Early plasma monocyte chemoattractant protein 1 predicts the development of sepsis in trauma patients: A prospective observational study

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Abstract

Monocyte chemoattractant protein 1 (MCP-1) is an initiating cytokine of the inflammatory cascade. Extracellular MCP-1 exhibits pro-inflammatory characteristic and plays a central pathogenic role in critical illness. The purpose of the study was to identify the association between plasma MCP-1 levels and the development of sepsis after severe trauma.

The plasma levels of MCP-1 in severe trauma patients were measured by a quantitative enzyme-linked immune sorbent assay and the dynamic release patterns were recorded at three time points during seven days post-trauma. The related factors of prognosis were compared between sepsis and non-sepsis groups and analyzed using multivariate logistic regression analysis. We also used receiver operating characteristic (ROC) curves to assess the values of different variables in predicting sepsis.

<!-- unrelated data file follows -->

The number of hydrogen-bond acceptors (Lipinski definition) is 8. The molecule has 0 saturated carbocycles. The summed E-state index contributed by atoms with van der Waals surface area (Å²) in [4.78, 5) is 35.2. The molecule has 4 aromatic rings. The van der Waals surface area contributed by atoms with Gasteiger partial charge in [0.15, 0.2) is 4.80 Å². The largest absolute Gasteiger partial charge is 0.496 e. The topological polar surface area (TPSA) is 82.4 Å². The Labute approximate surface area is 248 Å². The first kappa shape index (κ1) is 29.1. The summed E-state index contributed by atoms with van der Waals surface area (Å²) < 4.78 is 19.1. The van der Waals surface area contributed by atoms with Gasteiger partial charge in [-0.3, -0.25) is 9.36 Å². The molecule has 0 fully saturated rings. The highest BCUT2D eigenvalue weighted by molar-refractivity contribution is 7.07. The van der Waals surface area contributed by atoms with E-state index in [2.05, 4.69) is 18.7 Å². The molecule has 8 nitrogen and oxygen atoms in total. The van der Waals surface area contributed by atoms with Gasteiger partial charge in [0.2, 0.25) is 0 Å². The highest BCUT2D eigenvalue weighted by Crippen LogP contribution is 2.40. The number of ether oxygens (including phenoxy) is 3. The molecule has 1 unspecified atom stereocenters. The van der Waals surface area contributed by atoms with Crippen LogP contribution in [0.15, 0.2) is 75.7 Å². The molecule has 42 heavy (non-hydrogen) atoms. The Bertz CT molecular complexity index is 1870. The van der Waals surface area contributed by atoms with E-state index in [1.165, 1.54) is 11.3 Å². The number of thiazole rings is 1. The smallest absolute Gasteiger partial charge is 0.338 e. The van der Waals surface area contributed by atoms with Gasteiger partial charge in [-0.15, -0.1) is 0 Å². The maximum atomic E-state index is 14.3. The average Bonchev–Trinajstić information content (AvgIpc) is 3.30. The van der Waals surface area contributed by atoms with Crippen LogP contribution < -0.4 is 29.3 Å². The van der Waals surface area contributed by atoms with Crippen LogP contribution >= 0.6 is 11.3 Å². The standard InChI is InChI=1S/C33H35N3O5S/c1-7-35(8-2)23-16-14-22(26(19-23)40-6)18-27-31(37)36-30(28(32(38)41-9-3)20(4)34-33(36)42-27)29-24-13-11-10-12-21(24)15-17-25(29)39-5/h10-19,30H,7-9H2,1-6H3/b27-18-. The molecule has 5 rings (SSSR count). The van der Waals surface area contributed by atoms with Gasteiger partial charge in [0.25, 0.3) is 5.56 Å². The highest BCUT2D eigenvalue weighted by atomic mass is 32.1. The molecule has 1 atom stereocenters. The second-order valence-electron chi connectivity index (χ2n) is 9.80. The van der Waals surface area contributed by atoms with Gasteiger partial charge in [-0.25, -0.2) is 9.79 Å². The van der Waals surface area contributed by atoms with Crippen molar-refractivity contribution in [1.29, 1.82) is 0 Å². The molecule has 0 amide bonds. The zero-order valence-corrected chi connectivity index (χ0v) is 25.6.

A total of 72 patients who met criteria indicative of severe trauma (72.22% of male; mean age, 49.40 ± 14.29 years) were enrolled. Plasma MCP-1 concentrations significantly increased on post-trauma day 1 and that this increase was significantly correlated with the Injury Severity Score (ISS) and interleukin-6 (IL-6). Multivariate logistic regression analysis showed that early MCP-1, ISS, and IL-6 were independent risk factors for sepsis in severe trauma patients. Incorporation of the early MCP-1 into the ISS can increase the discriminative performance for predicting development of sepsis.

Early plasma MCP-1 concentrations can be used to assess the severity of trauma and is correlated with the development of sepsis after severe trauma. The addition of the early MCP-1 levels to the ISS significantly improves its ability to predict development of sepsis.

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